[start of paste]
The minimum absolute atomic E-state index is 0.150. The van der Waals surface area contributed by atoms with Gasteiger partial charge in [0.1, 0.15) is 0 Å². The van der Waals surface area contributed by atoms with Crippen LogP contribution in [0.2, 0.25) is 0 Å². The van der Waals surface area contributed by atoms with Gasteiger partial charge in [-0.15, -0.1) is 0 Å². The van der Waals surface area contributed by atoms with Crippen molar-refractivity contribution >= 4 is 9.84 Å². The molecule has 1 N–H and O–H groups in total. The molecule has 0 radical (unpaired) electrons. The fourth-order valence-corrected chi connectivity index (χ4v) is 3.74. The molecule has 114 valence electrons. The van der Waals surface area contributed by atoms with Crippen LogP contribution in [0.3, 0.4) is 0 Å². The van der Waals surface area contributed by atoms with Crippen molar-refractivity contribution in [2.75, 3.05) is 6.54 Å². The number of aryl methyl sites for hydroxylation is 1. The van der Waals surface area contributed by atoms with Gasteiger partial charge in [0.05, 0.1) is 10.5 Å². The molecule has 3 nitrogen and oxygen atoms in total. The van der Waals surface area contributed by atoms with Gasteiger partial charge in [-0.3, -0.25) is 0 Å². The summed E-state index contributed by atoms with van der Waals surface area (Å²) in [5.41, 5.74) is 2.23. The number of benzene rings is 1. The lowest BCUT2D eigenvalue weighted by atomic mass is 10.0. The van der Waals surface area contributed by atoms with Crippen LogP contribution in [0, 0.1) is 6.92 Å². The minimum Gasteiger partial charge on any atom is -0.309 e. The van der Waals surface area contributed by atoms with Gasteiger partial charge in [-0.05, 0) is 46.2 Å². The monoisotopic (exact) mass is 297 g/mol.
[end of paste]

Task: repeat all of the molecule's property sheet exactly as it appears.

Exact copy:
The minimum absolute atomic E-state index is 0.150. The van der Waals surface area contributed by atoms with Gasteiger partial charge in [0.1, 0.15) is 0 Å². The van der Waals surface area contributed by atoms with Crippen LogP contribution in [0.2, 0.25) is 0 Å². The van der Waals surface area contributed by atoms with Gasteiger partial charge in [-0.15, -0.1) is 0 Å². The van der Waals surface area contributed by atoms with Crippen molar-refractivity contribution >= 4 is 9.84 Å². The molecule has 1 N–H and O–H groups in total. The molecule has 0 radical (unpaired) electrons. The fourth-order valence-corrected chi connectivity index (χ4v) is 3.74. The molecule has 114 valence electrons. The van der Waals surface area contributed by atoms with Crippen LogP contribution in [0.3, 0.4) is 0 Å². The van der Waals surface area contributed by atoms with Crippen molar-refractivity contribution in [2.75, 3.05) is 6.54 Å². The number of aryl methyl sites for hydroxylation is 1. The van der Waals surface area contributed by atoms with Gasteiger partial charge in [0.05, 0.1) is 10.5 Å². The molecule has 3 nitrogen and oxygen atoms in total. The van der Waals surface area contributed by atoms with Gasteiger partial charge in [-0.3, -0.25) is 0 Å². The summed E-state index contributed by atoms with van der Waals surface area (Å²) in [5.41, 5.74) is 2.23. The number of benzene rings is 1. The lowest BCUT2D eigenvalue weighted by atomic mass is 10.0. The van der Waals surface area contributed by atoms with Crippen LogP contribution in [0, 0.1) is 6.92 Å². The minimum Gasteiger partial charge on any atom is -0.309 e. The van der Waals surface area contributed by atoms with Gasteiger partial charge in [-0.05, 0) is 46.2 Å². The monoisotopic (exact) mass is 297 g/mol.